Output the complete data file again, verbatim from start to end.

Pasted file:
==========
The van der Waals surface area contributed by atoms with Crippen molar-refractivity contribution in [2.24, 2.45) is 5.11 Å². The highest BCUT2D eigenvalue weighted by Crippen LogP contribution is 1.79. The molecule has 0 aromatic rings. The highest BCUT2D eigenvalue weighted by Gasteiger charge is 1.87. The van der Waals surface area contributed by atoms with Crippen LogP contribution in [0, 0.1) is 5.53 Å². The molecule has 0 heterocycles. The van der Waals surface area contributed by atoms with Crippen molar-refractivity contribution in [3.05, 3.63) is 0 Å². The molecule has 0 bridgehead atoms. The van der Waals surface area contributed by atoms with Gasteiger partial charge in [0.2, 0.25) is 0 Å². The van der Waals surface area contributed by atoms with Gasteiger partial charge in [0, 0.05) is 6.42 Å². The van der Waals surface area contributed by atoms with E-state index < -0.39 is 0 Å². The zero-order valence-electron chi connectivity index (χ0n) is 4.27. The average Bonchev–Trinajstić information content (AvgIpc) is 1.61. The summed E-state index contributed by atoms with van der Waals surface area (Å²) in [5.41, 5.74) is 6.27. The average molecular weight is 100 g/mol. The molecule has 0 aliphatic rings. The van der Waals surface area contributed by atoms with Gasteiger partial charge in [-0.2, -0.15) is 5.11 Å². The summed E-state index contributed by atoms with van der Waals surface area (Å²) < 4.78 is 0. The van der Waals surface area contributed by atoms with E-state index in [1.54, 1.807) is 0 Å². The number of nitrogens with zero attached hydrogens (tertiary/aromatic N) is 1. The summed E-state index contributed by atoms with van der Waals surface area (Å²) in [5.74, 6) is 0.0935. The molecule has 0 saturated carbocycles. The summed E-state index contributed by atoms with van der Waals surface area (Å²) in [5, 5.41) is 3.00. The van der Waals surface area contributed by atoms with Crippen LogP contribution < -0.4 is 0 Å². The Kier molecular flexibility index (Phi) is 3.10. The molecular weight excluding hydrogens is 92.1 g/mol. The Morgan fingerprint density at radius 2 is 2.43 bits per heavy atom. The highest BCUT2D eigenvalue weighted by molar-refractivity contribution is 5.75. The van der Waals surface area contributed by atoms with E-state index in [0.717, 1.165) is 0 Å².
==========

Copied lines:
The van der Waals surface area contributed by atoms with Crippen molar-refractivity contribution in [2.24, 2.45) is 5.11 Å². The highest BCUT2D eigenvalue weighted by Crippen LogP contribution is 1.79. The molecule has 0 aromatic rings. The highest BCUT2D eigenvalue weighted by Gasteiger charge is 1.87. The van der Waals surface area contributed by atoms with Crippen LogP contribution in [0, 0.1) is 5.53 Å². The molecule has 0 heterocycles. The van der Waals surface area contributed by atoms with Crippen molar-refractivity contribution in [3.05, 3.63) is 0 Å². The molecule has 0 bridgehead atoms. The van der Waals surface area contributed by atoms with Gasteiger partial charge in [0.2, 0.25) is 0 Å². The van der Waals surface area contributed by atoms with Gasteiger partial charge in [0, 0.05) is 6.42 Å². The van der Waals surface area contributed by atoms with E-state index < -0.39 is 0 Å². The zero-order valence-electron chi connectivity index (χ0n) is 4.27. The average Bonchev–Trinajstić information content (AvgIpc) is 1.61. The summed E-state index contributed by atoms with van der Waals surface area (Å²) in [5.41, 5.74) is 6.27. The average molecular weight is 100 g/mol. The molecule has 0 aliphatic rings. The van der Waals surface area contributed by atoms with Gasteiger partial charge in [-0.2, -0.15) is 5.11 Å². The summed E-state index contributed by atoms with van der Waals surface area (Å²) < 4.78 is 0. The van der Waals surface area contributed by atoms with E-state index in [1.54, 1.807) is 0 Å². The number of nitrogens with zero attached hydrogens (tertiary/aromatic N) is 1. The summed E-state index contributed by atoms with van der Waals surface area (Å²) in [5.74, 6) is 0.0935. The molecule has 0 saturated carbocycles. The summed E-state index contributed by atoms with van der Waals surface area (Å²) in [5, 5.41) is 3.00. The van der Waals surface area contributed by atoms with Crippen LogP contribution < -0.4 is 0 Å². The Kier molecular flexibility index (Phi) is 3.10. The molecular weight excluding hydrogens is 92.1 g/mol. The Morgan fingerprint density at radius 2 is 2.43 bits per heavy atom. The highest BCUT2D eigenvalue weighted by molar-refractivity contribution is 5.75. The van der Waals surface area contributed by atoms with E-state index in [0.717, 1.165) is 0 Å².